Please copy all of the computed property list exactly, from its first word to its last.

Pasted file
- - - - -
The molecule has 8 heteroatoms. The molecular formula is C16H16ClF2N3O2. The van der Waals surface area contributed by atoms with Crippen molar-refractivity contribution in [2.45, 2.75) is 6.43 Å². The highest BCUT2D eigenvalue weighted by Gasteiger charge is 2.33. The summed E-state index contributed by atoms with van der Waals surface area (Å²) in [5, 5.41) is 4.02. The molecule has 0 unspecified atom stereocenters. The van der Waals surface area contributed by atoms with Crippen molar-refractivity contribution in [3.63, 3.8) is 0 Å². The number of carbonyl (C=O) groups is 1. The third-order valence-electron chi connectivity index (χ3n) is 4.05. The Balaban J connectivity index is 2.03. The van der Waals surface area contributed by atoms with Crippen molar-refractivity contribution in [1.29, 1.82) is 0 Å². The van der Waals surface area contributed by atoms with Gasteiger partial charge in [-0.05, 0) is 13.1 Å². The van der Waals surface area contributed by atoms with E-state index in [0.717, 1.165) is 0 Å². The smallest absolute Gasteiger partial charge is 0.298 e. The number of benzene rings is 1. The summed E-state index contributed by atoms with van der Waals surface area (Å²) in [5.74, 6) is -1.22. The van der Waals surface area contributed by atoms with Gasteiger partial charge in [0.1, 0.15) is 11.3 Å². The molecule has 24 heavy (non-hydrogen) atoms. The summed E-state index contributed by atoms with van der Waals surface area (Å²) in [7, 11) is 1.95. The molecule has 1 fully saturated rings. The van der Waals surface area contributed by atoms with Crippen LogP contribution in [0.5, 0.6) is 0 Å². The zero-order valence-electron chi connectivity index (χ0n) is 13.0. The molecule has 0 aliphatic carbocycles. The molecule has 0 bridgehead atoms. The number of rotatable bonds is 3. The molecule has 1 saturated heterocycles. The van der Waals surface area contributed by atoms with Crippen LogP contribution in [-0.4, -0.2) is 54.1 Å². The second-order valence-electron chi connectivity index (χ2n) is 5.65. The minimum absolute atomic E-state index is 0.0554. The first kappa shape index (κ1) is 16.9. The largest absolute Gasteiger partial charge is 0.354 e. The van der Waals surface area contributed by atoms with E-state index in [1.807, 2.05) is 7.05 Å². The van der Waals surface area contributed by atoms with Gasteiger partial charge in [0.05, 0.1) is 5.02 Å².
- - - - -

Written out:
The molecule has 8 heteroatoms. The molecular formula is C16H16ClF2N3O2. The van der Waals surface area contributed by atoms with Crippen molar-refractivity contribution in [2.45, 2.75) is 6.43 Å². The highest BCUT2D eigenvalue weighted by Gasteiger charge is 2.33. The summed E-state index contributed by atoms with van der Waals surface area (Å²) in [5, 5.41) is 4.02. The molecule has 0 unspecified atom stereocenters. The van der Waals surface area contributed by atoms with Crippen molar-refractivity contribution in [3.63, 3.8) is 0 Å². The number of carbonyl (C=O) groups is 1. The third-order valence-electron chi connectivity index (χ3n) is 4.05. The Balaban J connectivity index is 2.03. The van der Waals surface area contributed by atoms with Crippen molar-refractivity contribution in [1.29, 1.82) is 0 Å². The van der Waals surface area contributed by atoms with Gasteiger partial charge in [-0.05, 0) is 13.1 Å². The van der Waals surface area contributed by atoms with E-state index in [0.717, 1.165) is 0 Å². The smallest absolute Gasteiger partial charge is 0.298 e. The number of benzene rings is 1. The summed E-state index contributed by atoms with van der Waals surface area (Å²) in [5.74, 6) is -1.22. The van der Waals surface area contributed by atoms with Gasteiger partial charge in [0.1, 0.15) is 11.3 Å². The molecule has 24 heavy (non-hydrogen) atoms. The summed E-state index contributed by atoms with van der Waals surface area (Å²) in [7, 11) is 1.95. The molecule has 1 fully saturated rings. The van der Waals surface area contributed by atoms with Crippen LogP contribution in [0.5, 0.6) is 0 Å². The zero-order valence-electron chi connectivity index (χ0n) is 13.0. The molecule has 0 aliphatic carbocycles. The molecule has 0 bridgehead atoms. The number of rotatable bonds is 3. The molecule has 1 saturated heterocycles. The van der Waals surface area contributed by atoms with Crippen LogP contribution in [-0.4, -0.2) is 54.1 Å². The second-order valence-electron chi connectivity index (χ2n) is 5.65. The minimum absolute atomic E-state index is 0.0554. The first kappa shape index (κ1) is 16.9. The largest absolute Gasteiger partial charge is 0.354 e. The van der Waals surface area contributed by atoms with E-state index in [1.807, 2.05) is 7.05 Å². The van der Waals surface area contributed by atoms with Gasteiger partial charge in [0.05, 0.1) is 5.02 Å².